QUITO, (Reuters) – Leftist government candidate Lenin Moreno claimed victory in Ecuador’s presidential election yesterday but the right-wing challenger disputed the result and asked for a recount, setting the stage for potential protests in the historically turbulent Andean nation.
Moreno had 51.06 percent of the votes compared to conservative candidate Guillermo Lasso’s 48.94 percent, according to the country’s electoral council, with 93.5 percent of votes counted. The electoral council had not declared a winner.
“They’ve toyed with popular will,” former banker Lasso told Ecuadorean television last night, asking for a recount and saying he was the real winner of the vote.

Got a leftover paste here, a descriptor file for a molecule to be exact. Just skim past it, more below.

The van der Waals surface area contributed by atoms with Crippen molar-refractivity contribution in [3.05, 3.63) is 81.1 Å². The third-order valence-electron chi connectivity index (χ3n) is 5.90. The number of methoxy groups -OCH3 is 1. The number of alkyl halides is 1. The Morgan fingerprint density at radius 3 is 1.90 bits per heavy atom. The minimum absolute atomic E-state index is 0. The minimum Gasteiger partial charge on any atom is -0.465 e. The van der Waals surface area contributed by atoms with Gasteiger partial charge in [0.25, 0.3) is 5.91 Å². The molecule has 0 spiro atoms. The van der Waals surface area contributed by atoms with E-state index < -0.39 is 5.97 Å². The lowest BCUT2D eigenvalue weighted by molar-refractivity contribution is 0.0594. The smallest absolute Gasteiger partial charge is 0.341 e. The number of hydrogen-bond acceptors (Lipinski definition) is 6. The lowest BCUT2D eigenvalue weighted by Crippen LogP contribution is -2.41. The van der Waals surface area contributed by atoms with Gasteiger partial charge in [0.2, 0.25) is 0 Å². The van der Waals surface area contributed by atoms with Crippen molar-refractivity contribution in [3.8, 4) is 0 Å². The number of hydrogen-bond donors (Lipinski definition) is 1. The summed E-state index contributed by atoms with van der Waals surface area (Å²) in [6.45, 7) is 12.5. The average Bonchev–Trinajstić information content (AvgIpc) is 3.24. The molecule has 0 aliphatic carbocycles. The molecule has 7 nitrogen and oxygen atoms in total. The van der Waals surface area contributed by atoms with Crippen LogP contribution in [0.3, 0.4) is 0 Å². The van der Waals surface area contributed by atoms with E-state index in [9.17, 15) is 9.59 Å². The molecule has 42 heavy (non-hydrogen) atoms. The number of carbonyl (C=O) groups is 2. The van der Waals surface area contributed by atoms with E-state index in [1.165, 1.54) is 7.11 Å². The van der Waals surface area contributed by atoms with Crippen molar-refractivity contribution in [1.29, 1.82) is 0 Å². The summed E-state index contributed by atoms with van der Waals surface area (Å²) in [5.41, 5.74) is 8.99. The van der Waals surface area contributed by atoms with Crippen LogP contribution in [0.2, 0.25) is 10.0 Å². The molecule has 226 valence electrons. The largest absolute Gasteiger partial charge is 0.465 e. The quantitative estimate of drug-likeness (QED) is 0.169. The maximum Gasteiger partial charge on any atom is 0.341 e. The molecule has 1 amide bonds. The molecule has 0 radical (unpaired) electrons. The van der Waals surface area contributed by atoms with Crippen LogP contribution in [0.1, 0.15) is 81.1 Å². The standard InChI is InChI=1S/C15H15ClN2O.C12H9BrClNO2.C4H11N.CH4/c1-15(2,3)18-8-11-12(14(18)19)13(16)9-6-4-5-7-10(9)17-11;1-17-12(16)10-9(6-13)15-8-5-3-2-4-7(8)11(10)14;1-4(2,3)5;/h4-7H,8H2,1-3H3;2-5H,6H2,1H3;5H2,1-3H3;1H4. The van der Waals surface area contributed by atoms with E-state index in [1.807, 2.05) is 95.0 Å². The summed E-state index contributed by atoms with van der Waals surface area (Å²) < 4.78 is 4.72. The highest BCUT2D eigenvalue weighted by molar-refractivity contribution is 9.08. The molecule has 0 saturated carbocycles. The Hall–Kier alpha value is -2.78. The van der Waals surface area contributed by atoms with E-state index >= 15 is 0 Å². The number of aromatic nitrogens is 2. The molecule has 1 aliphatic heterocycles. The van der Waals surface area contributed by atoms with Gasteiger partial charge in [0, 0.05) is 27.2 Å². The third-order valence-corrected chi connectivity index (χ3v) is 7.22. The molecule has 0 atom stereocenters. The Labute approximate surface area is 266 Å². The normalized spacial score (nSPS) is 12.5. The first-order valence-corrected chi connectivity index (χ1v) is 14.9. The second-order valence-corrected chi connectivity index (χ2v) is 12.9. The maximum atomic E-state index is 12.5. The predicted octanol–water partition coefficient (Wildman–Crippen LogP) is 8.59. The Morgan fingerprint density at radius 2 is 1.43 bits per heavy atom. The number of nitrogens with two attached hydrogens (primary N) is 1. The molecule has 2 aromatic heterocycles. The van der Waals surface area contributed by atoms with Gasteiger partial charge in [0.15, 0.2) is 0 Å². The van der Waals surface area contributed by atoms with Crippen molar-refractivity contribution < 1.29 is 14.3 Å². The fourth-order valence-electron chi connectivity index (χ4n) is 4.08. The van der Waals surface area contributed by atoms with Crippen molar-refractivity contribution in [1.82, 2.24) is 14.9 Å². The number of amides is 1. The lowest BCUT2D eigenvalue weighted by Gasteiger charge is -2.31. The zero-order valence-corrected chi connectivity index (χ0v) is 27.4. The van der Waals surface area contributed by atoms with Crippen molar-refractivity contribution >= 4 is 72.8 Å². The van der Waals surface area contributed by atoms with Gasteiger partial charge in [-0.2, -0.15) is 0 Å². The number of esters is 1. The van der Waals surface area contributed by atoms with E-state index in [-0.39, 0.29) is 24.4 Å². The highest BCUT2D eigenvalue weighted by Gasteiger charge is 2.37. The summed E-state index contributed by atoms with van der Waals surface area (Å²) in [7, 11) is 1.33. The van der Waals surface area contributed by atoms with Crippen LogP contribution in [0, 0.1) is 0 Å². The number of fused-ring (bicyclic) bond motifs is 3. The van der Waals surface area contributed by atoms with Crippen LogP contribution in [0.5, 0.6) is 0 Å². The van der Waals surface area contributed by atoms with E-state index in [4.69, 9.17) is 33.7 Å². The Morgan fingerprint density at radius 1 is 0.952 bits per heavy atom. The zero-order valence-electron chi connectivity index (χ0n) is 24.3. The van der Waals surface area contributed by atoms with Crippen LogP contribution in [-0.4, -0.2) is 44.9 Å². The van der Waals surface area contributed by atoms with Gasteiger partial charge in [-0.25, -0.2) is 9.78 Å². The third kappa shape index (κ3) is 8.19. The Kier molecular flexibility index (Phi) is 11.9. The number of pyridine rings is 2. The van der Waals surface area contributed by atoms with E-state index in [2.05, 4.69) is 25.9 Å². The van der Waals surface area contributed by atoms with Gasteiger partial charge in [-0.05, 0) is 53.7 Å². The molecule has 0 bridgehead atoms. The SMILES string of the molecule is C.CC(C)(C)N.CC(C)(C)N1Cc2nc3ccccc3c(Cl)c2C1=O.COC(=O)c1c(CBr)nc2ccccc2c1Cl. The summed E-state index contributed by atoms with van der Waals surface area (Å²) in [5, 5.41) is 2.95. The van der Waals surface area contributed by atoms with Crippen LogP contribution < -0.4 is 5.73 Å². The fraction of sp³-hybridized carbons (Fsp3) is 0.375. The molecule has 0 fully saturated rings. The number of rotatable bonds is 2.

He cited the first round of the election in February, when final results took days to come out and his supporters massed in front of the electoral council to guard against what they said were fraud attempts.
Dozens of Lasso supporters in his coastal hometown of Guayaquil were marching on the electoral council office there last night, shouting, “No to fraud, yes to democracy!” according to a Reuters witness.
But Moreno, a paraplegic former vice-president who has promised to boost social welfare, was already celebrating a victory that would extend a decade of leftist rule.
“From now on, let’s work for the country! All of us!” Moreno told cheering supporters in mountainous capital Quito.
A Lasso defeat would come as a relief for Wikileaks founder Julian Assange, whom he had promised to remove from the Ecuadorean embassy in London.
It would also buck a trend in South America, where right-leaning governments have come to power in Argentina, Brazil, and Peru recently as a commodities boom ended and corruption accusations grew.
“The revolution has triumphed again in Ecuador,” outgoing President Rafael Correa said on Twitter. “The right has lost, despite its millions and its media.”